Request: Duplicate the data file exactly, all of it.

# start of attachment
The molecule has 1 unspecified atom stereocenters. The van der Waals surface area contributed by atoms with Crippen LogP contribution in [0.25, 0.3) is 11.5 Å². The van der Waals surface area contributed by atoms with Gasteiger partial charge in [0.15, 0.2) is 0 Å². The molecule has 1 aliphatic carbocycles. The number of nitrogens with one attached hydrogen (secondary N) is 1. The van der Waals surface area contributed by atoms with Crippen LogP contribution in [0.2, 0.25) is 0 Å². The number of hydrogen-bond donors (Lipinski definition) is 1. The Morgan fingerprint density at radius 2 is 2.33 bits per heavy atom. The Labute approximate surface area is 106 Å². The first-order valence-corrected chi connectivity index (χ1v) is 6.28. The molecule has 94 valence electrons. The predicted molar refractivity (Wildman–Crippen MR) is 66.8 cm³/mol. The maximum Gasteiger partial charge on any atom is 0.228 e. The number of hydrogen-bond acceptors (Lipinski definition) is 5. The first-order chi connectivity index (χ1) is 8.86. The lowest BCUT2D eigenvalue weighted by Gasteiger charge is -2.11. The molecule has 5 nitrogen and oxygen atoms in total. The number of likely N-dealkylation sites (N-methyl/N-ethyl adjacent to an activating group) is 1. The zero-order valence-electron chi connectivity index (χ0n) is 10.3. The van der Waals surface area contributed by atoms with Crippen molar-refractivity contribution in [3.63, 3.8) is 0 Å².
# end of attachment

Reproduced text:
The molecule has 1 unspecified atom stereocenters. The van der Waals surface area contributed by atoms with Crippen LogP contribution in [0.25, 0.3) is 11.5 Å². The van der Waals surface area contributed by atoms with Gasteiger partial charge in [0.15, 0.2) is 0 Å². The molecule has 1 aliphatic carbocycles. The number of nitrogens with one attached hydrogen (secondary N) is 1. The van der Waals surface area contributed by atoms with Crippen LogP contribution in [0.2, 0.25) is 0 Å². The number of hydrogen-bond donors (Lipinski definition) is 1. The Morgan fingerprint density at radius 2 is 2.33 bits per heavy atom. The Labute approximate surface area is 106 Å². The first-order valence-corrected chi connectivity index (χ1v) is 6.28. The molecule has 94 valence electrons. The predicted molar refractivity (Wildman–Crippen MR) is 66.8 cm³/mol. The maximum Gasteiger partial charge on any atom is 0.228 e. The number of hydrogen-bond acceptors (Lipinski definition) is 5. The first-order chi connectivity index (χ1) is 8.86. The lowest BCUT2D eigenvalue weighted by Gasteiger charge is -2.11. The molecule has 5 nitrogen and oxygen atoms in total. The number of likely N-dealkylation sites (N-methyl/N-ethyl adjacent to an activating group) is 1. The zero-order valence-electron chi connectivity index (χ0n) is 10.3. The van der Waals surface area contributed by atoms with Crippen molar-refractivity contribution in [3.63, 3.8) is 0 Å².